Majority of Americans Concerned About War With China in the Next Five Years: Survey

Some 71 percent of Americans are worried about a hot war between the United States and China in the next five years, according to a new survey, with one-third of respondents saying they were "extremely concerned."

The annual Reagan National Defense Survey, conducted by the Ronald Reagan Presidential Foundation and Institute, was released on Wednesday after polling more than 2,500 U.S. adults over two weeks.

The results showed a "bipartisan consensus" about threats to national security, with China topping the survey at 52 percent. Of the nations in double digits, Russia was seen as a threat by just 14 percent of those polled, while 12 percent chose North Korea. In the foundation's first survey—released in 2018—just 21 percent rated China as America's principal national security threat.

In a press release, the Reagan foundation said Americans expressed a "diverse set of concerns" about China, including its military buildup, economic practices and human rights abuses against Uyghurs in Xinjiang. The Chinese military, while still seen as inferior to the U.S. military, was viewed as second best in the world.

The U.S. government's sentiments about China and broader realignment to the Indo-Pacific appear to have carried through in the survey, in which 37 percent said the U.S. should concentrate on force posture in East Asia.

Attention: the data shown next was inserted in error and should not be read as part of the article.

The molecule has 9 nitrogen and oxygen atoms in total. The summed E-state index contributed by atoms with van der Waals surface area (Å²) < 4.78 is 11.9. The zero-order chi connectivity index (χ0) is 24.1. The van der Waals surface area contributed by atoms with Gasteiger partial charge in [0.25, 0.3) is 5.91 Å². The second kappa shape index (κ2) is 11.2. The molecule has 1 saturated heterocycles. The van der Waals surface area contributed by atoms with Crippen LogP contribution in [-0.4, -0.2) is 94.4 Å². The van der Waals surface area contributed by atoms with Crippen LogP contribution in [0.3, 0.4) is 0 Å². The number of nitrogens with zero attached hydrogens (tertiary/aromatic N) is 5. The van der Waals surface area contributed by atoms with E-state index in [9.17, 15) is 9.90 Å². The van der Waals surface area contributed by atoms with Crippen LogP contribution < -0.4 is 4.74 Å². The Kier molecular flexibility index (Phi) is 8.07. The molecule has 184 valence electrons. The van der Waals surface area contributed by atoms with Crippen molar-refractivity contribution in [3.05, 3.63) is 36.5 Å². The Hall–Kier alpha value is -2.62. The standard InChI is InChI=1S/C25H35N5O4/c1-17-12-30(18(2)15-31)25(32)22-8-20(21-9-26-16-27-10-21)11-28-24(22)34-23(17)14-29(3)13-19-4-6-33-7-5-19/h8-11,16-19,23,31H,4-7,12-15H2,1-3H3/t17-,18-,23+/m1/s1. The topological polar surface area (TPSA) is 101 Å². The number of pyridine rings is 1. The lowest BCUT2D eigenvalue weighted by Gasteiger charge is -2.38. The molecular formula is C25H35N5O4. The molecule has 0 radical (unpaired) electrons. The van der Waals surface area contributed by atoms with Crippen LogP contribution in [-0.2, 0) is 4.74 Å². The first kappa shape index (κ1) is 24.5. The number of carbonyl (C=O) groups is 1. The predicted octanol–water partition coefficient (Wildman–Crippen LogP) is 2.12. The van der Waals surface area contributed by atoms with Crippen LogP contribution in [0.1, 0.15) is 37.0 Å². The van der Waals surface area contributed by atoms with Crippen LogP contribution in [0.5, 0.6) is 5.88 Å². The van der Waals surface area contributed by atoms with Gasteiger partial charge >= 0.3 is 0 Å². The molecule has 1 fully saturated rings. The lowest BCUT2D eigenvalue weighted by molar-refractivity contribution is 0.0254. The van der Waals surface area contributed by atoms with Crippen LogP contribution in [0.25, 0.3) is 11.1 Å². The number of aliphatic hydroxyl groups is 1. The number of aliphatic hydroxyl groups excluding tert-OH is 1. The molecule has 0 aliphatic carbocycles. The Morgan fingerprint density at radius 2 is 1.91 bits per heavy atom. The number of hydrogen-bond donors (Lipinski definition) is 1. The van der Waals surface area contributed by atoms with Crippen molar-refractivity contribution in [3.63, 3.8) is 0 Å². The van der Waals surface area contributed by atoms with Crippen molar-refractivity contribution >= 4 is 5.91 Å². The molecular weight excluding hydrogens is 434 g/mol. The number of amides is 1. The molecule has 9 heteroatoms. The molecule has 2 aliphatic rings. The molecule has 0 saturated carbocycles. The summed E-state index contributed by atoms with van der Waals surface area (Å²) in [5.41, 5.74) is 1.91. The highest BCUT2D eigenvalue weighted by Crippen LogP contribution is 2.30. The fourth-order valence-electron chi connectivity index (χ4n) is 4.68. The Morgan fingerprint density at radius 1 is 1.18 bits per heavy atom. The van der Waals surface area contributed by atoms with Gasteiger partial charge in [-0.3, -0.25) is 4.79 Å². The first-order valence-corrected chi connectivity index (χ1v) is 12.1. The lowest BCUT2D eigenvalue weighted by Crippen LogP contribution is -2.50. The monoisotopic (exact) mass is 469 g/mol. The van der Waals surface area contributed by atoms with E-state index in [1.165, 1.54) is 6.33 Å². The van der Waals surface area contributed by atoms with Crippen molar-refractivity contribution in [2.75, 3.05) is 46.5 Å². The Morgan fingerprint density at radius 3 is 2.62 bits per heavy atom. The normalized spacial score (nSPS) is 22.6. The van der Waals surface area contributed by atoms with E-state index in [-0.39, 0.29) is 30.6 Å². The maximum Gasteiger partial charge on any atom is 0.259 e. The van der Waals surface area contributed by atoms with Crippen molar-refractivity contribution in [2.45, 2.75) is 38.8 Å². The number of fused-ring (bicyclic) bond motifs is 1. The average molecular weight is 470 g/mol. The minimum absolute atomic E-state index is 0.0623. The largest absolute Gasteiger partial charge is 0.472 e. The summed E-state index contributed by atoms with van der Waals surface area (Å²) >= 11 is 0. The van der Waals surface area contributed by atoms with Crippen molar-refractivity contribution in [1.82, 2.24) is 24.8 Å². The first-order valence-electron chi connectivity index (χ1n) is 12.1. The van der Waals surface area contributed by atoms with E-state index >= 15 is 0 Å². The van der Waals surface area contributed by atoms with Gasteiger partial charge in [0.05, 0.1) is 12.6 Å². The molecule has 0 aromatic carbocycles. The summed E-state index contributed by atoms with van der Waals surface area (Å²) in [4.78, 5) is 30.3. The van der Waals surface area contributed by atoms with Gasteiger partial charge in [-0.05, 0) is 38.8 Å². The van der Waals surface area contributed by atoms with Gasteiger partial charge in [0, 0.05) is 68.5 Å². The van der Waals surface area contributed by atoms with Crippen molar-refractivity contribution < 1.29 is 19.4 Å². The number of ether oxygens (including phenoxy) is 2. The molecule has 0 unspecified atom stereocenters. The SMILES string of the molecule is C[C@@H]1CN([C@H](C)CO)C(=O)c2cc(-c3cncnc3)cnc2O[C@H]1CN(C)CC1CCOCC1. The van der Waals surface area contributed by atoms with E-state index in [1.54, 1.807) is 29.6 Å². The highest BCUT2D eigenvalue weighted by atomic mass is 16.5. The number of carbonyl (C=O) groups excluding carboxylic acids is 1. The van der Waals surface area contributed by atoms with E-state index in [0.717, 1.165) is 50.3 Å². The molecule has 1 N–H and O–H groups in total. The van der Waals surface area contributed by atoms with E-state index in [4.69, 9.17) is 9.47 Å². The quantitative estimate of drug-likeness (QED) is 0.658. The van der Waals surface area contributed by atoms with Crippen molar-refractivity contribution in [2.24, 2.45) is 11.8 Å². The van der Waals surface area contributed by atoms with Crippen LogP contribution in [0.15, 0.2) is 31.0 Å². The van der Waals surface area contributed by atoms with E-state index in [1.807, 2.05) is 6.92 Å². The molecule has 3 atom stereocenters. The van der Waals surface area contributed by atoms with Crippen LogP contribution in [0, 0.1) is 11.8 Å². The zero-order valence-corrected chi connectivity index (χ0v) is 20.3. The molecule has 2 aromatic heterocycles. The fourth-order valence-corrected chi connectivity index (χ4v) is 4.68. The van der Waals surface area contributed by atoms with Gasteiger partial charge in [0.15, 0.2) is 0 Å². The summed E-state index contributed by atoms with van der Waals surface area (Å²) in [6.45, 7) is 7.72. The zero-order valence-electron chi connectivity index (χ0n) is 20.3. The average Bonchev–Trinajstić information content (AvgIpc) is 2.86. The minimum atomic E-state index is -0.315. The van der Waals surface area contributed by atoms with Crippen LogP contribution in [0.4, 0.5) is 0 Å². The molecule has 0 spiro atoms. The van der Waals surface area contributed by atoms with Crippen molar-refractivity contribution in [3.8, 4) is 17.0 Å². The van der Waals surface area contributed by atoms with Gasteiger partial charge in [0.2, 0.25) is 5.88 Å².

Majority of Americans See China As Threat
Soldiers of the People's Liberation Army march during a parade to celebrate the 70th anniversary of the founding of the People's Republic of China, at Tiananmen Square in Beijing on October 1, 2019. Andrea Verdelli/Getty Images

As the administrations of Donald Trump and now Joe Biden have offered vocal support to Taiwan and warned Beijing against unilateral action in the Taiwan Strait, the national defense survey reflected similar support for "a robust U.S. response" in the event of a Chinese attack on the island.

If Taiwan is attacked, 71 percent of respondents said the U.S. should recognize Taiwan as an independent country. Just over half—55 percent—said American military assets including aircraft carriers should be deployed to the region and exactly 50 percent said the U.S. should impose a no-fly zone over Taiwan, even if it meant shooting down Chinese warplanes. However, more people supported economic sanctions—66 percent—over committing U.S. ground troops to defend Taiwan—40 percent.

Although 71 percent of those polled said they were concerned about a U.S.-China war and 61 percent also feared the outbreak of a thermo-nuclear war, Americans were more concerned about the potential for cyberattacks, terrorist attacks and another global pandemic in the next five years—at 88, 82 and 81 percent respectively.

Some 60 percent of respondents want the International Olympic Committee to delay or move the Beijing 2022 Winter Olympics over China's human rights violations. A full boycott was supported by 47 percent but a diplomatic boycott, under which U.S. athletes will still compete next February, was preferred by 48 percent.

The survey found 72 percent of people believe it was likely that the Chinese government sought to hide COVID-19 after it was developed in a Wuhan laboratory and accidentally leaked.

Among the closest American allies, the United Kingdom and Australia were the top choices at 86 and 84 percent respectively. Japan—home to the most forward-deployed American troops—was viewed as a U.S. ally by 70 percent.

According to the poll, 78 percent of the public showed general confidence in the U.S. military, with 65 percent endorsing the maintenance of military bases around the world.

The Reagan foundation survey interviewed 2,523 people via telephone and online between October 25 and November 7.